(Continued from Page 1)

…the “greatest in the history of oil exploration.” If stolen, Mr. Villa said, the information about the blocks could give undue advantage to some companies. “Someone would have an edge. If this information was leaked and someone else has obtained it, he would be in a privileged position at the auction. He’ll know where to invest and where not to. It’s a handy little secret,” said the former chief of Petrobras.

New documents

The new documents revealed on Sunday will certainly intensify the already existing tensions between Brazil and U.S., but it also has implications for other countries, including India. The top-secret presentation, revealed by Globo TV, explained how the NSA was intercepting data through an attack known as “Man in the Middle” and rerouting it to the NSA central. Then, the NSA presentation shows in detail how the data of a chosen target is rerouted through spy filters beginning at the very source, until they reach the NSA’s supercomputers.

Using this method, the NSA targeted “foreign government networks”, “airlines”, “energy companies” — like Petrobras — and “financial organisations.”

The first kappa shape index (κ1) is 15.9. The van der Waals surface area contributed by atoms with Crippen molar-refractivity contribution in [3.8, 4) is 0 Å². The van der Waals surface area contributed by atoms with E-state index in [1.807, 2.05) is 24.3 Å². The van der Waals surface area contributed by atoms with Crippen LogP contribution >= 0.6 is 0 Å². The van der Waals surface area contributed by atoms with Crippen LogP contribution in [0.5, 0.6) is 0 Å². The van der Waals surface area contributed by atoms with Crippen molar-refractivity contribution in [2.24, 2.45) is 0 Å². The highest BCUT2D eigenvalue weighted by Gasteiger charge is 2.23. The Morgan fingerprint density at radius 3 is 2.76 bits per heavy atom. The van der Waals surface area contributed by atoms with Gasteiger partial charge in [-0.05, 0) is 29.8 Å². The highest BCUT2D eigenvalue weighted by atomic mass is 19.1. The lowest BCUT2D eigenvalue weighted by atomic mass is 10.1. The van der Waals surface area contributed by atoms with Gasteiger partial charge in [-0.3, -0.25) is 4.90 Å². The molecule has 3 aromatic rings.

The NSA programs that were exposed by Greenwald also targeted French diplomats — with access to the private network of the Ministry of Foreign Affairs of France — and the Swift network that connects more than 10,000 banks in 212 countries and provides communications that enable international financial transactions. All transfers of money between banks across national borders goes through Swift.

The NSA presentation also contains documents prepared by GCHQ, the British Spy agency which has been working as an NSA partner. Through its two programs, called “Flying Pig” and “Hush Puppy”, the British agency has been monitoring TLS/SSL, the private networks which carry supposedly secure information. TLS/SSL networks are also the security system used in financial transactions, such as when someone accesses their bank account through an ATM. On the maps of the top-secret presentation, India too figures prominently, with several network lines connecting Mumbai with locations in the Middle East and Chennai with South-East Asia.